A passionate traveler with a love for homes: visual artist and designer
Mabel Pols is the founder of STUDIOPOLS in Amsterdam. Influenced by her
fashion design and design history background, in her work she tries to find
balance between art, design and object. She considers the home the most
authentic, relaxed and personal place where people surround themselves with
- Where did your passion for architecture and interiors come from?
I think my main style inspiration comes from my aunt and uncle (an
architect), who have an amazing home Amsterdam that we often visited when
we were younger. When I was a little girl I also watched “TV-woonmagazine”
by Jan des Bouvrie all the time. I loved redesigning my room and when we
were going out for a trip with the family, I always wanted to go to Ikea –
I even preferred it above amusement parks like the Efteling. So I think it
was in there at quite a young age.
- Is there a particular interior that has been a recurring inspiration
(such as the divine Hakama house)?
Rietveld (The Rietveld Schröder House) is someone that I always keep coming
back to. I love the way his ideology is clearly visible in his architecture
and furniture; the horizontal and vertical straight lines and his use of
color as well.
- What art (form) do you most identify with?
Not really art (forms), but I think I identify myself most with times in
history where ideology, design, architecture and art come together, like
Bauhaus for example.
- What memorable responses have you had to your work?
That’s a good question. It is most satisfying to have my work in the
collectors’ homes and fit their style and their personal objects.
- You studied fashion, how did you move to art?
My background is in fashion design, but I never saw fashion as clothes but
more as artworks or sculptures. Later, when I studied design history and
theory I knew I wanted to create again. Because of my love for furniture
and interiors I started to make illustrations and artworks that ‘fit the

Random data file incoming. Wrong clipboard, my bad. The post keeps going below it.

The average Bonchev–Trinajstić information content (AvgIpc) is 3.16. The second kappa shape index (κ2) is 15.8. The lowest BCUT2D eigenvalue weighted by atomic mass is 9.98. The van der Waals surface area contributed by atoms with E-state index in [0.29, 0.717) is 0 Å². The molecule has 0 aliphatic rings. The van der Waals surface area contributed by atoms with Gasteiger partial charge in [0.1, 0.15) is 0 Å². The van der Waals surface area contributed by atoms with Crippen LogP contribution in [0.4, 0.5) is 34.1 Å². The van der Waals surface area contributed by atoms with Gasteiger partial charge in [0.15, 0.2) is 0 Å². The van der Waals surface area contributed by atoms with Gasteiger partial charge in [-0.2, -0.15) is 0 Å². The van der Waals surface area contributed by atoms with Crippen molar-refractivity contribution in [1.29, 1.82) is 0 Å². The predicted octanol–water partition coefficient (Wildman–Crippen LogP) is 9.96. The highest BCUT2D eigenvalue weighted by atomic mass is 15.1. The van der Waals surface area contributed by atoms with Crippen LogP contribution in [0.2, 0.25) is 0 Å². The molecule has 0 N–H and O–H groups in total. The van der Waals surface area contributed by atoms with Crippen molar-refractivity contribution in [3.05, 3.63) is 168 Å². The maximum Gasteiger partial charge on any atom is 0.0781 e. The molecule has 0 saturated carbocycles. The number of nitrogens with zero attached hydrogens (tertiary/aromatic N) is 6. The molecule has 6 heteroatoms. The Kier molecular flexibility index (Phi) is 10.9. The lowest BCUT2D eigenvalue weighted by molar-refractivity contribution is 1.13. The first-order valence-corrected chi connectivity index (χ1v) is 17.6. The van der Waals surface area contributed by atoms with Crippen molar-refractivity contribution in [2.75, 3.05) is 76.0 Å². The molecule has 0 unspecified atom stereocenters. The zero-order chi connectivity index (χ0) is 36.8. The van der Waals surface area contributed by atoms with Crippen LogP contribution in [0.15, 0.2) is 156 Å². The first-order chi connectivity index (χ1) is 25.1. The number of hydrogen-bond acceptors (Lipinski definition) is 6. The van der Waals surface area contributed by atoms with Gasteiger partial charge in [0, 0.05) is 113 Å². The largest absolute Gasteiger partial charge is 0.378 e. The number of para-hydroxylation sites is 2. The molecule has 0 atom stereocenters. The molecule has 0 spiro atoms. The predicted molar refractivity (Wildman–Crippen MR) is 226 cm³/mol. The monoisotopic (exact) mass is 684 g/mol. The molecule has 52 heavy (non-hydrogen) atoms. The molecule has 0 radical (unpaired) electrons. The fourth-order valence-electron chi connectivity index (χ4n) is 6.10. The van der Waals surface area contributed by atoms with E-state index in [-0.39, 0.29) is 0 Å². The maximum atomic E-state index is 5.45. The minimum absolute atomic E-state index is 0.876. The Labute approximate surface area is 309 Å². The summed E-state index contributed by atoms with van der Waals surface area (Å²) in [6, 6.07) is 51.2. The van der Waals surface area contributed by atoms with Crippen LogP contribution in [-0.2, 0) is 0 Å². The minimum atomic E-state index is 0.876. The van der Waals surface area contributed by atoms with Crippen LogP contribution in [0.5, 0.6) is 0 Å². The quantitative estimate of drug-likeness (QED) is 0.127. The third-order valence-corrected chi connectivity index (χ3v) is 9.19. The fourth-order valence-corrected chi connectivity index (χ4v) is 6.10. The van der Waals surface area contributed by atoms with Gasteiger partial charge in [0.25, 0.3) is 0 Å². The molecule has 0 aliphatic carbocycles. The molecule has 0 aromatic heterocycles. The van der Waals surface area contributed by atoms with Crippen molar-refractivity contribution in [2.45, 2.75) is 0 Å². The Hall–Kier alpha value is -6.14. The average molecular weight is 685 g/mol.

- How do you think your childhood influenced your design thinking?
Immensely. I was always extremely interested in how things looked, more
than the children around me. At quite a young age, I noticed that the
appearance of objects had a deeper meaning to me. As a child I created my
own clothes and I was always redesigning my room. My parents as well as my
aunt and uncle had interiors that were totally different from that of my
friends, which made me more open to various styles and designs.
- Name something you love, and why?
Nature - it gives me so much inspiration in terms of form, function and
- What is your process when conceiving a new piece?
I keep postponing and postponing, which I think is recognizable for so
many. I keep thinking and looking for ideas on what I want to make. When I
start to get nervous that’s when I start working. Sometimes it can be done
in 2 hours, but it often takes multiple weeks as I keep changing and
developing the pieces continuously.
- What are some current or upcoming projects?
From November until February I have my first small exhibition in The Hoxton
Hotel in Amsterdam with art-works/illustrations. I want to expand this and
create more works as well as objects. And I really want to go into the
practice of interior designing. And hopefully in the future, I have my own
furniture as well.
- What would you say is the philosophy behind your work?
I consider the home as the most authentic, relaxed and personal place where
people surround themselves with meaningful objects. I see my work more as
part of the home, so not necessarily to be exhibited in a gallery or
museum. It relates to an interior and therefore it has a connection to a
personal space, people’s own style/taste and furniture. This contributes in
telling a personal story of the people living there.